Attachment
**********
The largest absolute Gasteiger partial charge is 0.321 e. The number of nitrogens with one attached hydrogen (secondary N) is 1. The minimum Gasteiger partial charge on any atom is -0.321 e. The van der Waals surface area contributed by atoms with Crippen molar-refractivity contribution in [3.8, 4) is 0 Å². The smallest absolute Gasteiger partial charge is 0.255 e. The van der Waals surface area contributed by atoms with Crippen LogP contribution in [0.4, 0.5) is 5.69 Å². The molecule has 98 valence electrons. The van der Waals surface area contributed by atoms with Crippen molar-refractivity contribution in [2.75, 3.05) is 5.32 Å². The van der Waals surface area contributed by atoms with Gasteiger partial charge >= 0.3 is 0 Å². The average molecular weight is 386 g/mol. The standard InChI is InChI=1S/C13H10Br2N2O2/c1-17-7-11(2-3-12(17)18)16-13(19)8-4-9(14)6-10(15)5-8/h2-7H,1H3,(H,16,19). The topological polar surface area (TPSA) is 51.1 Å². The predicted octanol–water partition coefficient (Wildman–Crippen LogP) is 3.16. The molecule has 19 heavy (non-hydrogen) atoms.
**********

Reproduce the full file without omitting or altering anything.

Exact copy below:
The largest absolute Gasteiger partial charge is 0.321 e. The number of nitrogens with one attached hydrogen (secondary N) is 1. The minimum Gasteiger partial charge on any atom is -0.321 e. The van der Waals surface area contributed by atoms with Crippen molar-refractivity contribution in [3.8, 4) is 0 Å². The smallest absolute Gasteiger partial charge is 0.255 e. The van der Waals surface area contributed by atoms with Crippen LogP contribution in [0.4, 0.5) is 5.69 Å². The molecule has 98 valence electrons. The van der Waals surface area contributed by atoms with Crippen molar-refractivity contribution in [2.75, 3.05) is 5.32 Å². The van der Waals surface area contributed by atoms with Gasteiger partial charge >= 0.3 is 0 Å². The average molecular weight is 386 g/mol. The standard InChI is InChI=1S/C13H10Br2N2O2/c1-17-7-11(2-3-12(17)18)16-13(19)8-4-9(14)6-10(15)5-8/h2-7H,1H3,(H,16,19). The topological polar surface area (TPSA) is 51.1 Å². The predicted octanol–water partition coefficient (Wildman–Crippen LogP) is 3.16. The molecule has 19 heavy (non-hydrogen) atoms.